Apple Watch Series 6 and later models are affected by a fresh patent crisis. According to the most recent case filed in the US, Apple exploited the patent for products that test blood oxygen levels improperly. If the United States International Trade Commission (USITC) believes Masimo is justified, the Apple Watch can be banned in the US. The details are as follows:
A US judge found that the Apple Watch infringed the pulse oximeter patent.
A U.S. judge determined that Apple had infringed on one of Masimo Corp.’s pulse oximeter patents by importing and selling specified Apple Watch models having light-based pulse oximetry capabilities and components. An import restriction on certain Apple Watches will now be decided by the United States International Trade Commission (USITC).
The maker of medical equipment Masimo claims that Apple misused its own patents. Apple has stated that they respectfully disagree with the decision and are looking forward to the Commission conducting a comprehensive inquiry. The pulse oximeter function on Apple Watch Series 6 and later versions allows users to check the oxygen levels in their blood.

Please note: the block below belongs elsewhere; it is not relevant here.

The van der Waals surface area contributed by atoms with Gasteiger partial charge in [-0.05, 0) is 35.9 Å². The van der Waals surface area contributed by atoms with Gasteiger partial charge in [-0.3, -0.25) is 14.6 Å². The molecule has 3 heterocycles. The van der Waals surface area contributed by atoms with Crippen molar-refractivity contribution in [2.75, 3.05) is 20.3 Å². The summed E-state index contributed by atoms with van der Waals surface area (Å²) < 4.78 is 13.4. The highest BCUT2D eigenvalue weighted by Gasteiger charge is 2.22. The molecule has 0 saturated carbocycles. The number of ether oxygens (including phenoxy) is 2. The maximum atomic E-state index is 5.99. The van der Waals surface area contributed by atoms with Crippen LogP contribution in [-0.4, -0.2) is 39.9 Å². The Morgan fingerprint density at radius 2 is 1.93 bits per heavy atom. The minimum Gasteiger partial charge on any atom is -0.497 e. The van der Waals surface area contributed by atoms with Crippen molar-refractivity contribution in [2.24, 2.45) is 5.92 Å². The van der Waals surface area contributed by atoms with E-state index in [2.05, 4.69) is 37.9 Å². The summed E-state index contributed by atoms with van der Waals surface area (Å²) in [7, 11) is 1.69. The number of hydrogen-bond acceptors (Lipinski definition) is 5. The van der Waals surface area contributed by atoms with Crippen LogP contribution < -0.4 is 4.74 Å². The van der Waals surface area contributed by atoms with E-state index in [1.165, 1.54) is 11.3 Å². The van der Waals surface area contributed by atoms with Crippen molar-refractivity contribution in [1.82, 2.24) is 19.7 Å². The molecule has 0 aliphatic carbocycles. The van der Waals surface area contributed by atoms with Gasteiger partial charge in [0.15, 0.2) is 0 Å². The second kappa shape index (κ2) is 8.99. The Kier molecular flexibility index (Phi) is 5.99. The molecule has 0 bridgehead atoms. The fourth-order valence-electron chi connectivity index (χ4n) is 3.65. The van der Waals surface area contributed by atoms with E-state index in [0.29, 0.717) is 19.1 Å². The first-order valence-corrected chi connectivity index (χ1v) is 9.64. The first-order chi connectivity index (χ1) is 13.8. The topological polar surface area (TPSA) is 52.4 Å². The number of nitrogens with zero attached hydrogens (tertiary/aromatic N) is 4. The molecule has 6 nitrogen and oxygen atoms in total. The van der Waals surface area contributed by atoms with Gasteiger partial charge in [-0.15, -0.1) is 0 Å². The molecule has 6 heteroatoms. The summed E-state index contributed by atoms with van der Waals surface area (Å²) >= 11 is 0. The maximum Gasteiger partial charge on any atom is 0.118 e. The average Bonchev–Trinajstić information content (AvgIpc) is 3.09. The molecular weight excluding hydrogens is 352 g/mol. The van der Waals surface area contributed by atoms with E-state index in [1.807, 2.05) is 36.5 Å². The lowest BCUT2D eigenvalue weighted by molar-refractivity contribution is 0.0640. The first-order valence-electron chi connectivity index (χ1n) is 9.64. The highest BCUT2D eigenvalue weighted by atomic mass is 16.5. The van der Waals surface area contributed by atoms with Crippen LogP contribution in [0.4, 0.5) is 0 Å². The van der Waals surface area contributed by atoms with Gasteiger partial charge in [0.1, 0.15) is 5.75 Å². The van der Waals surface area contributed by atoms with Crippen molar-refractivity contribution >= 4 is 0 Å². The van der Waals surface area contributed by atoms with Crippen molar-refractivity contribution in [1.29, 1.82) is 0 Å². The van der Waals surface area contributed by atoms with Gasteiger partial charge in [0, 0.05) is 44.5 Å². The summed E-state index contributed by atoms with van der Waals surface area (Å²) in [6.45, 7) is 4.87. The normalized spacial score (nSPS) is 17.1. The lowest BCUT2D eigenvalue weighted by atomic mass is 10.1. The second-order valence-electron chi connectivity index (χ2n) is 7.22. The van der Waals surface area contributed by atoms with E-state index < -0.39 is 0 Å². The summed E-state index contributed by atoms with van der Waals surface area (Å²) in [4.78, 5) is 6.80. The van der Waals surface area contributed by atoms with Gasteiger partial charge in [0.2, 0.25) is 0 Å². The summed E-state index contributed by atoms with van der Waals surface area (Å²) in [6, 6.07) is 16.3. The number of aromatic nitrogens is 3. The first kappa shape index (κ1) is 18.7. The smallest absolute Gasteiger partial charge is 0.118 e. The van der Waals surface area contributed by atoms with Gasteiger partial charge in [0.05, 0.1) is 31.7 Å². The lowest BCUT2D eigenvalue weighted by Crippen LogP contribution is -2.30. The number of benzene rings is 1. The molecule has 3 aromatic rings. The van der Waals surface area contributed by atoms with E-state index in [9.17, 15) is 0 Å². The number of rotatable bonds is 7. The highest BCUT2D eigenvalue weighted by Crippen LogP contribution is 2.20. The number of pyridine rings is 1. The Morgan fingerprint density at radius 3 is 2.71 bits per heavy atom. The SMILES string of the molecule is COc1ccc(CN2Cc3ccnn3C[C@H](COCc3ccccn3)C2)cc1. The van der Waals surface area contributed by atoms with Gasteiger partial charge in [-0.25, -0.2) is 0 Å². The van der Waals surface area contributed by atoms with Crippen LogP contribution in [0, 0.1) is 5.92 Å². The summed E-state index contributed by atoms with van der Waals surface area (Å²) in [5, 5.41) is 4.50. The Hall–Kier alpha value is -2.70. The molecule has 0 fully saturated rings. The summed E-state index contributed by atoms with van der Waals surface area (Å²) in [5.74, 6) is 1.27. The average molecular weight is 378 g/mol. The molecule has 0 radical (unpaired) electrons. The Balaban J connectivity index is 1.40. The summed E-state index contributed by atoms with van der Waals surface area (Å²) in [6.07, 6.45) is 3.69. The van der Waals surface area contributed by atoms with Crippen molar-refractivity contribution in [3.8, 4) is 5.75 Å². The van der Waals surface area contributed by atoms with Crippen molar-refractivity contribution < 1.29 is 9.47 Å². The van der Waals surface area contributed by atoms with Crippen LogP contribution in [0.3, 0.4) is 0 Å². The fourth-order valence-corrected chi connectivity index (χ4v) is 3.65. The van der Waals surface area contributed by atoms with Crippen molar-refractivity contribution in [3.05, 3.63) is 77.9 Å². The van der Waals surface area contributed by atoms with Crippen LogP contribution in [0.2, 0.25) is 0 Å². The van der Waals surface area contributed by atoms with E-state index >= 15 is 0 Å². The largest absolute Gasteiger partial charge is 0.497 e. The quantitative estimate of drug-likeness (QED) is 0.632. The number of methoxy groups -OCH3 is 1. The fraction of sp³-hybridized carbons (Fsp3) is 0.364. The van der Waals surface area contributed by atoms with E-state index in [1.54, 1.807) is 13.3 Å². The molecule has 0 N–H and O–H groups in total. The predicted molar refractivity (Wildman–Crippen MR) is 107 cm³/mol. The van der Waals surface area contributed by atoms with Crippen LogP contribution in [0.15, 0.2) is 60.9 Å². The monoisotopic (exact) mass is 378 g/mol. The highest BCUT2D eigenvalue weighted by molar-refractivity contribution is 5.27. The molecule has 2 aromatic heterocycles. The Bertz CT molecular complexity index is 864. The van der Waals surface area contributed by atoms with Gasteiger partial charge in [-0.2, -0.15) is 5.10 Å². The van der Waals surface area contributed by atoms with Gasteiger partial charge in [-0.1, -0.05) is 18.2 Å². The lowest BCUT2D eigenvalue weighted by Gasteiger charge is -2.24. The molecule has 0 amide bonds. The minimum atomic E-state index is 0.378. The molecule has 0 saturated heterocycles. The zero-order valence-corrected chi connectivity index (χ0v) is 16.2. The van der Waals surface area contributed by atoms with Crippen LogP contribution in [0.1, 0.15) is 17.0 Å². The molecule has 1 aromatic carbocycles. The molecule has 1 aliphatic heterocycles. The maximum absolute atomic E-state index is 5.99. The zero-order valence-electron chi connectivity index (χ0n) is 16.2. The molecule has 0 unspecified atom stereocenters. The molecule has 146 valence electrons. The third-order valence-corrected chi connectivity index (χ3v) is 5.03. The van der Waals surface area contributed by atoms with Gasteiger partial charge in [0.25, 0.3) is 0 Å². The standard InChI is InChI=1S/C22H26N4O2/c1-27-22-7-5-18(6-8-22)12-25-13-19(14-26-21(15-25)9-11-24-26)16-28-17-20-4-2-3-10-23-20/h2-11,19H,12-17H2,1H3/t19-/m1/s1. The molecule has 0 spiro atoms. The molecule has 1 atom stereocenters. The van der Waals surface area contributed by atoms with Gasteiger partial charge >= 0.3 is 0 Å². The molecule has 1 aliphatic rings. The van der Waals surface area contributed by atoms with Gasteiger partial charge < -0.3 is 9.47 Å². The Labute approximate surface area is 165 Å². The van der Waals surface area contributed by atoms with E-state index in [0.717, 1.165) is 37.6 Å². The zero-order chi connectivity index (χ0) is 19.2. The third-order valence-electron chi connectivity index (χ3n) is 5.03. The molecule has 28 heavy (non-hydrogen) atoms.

Masimo, meanwhile, claims that Apple used its own patents without authorization. Current legal disputes between the two companies involve the Watch Series 6 and later versions. Masimo claims that Apple breached their pulse oximeter patents and has filed a lawsuit against the tech giant. Apple violated one of Masimo’s patents, according to the judge in the USITC lawsuit.
The USITC has not yet decided whether to ban the import of Apple Watch models that measure blood oxygen levels. Joe Kiani, CEO of Masimo, thinks that this decision would help restore market justice. Kiani also charged Apple with stealing concepts from rival companies in an effort to increase its revenue.
Despite the fact that they have not yet made a formal statement on the matter, Apple apparently plans to appeal the ruling. It is important to note that other Watch models, including the Series 6 model, are still legal. Another recent complaint is that those with dark complexion cannot use the Watch’s oxygen level sensor. According to the reasoning in the case, equipment of this kind have long struggled to estimate blood oxygen levels based on skin tone.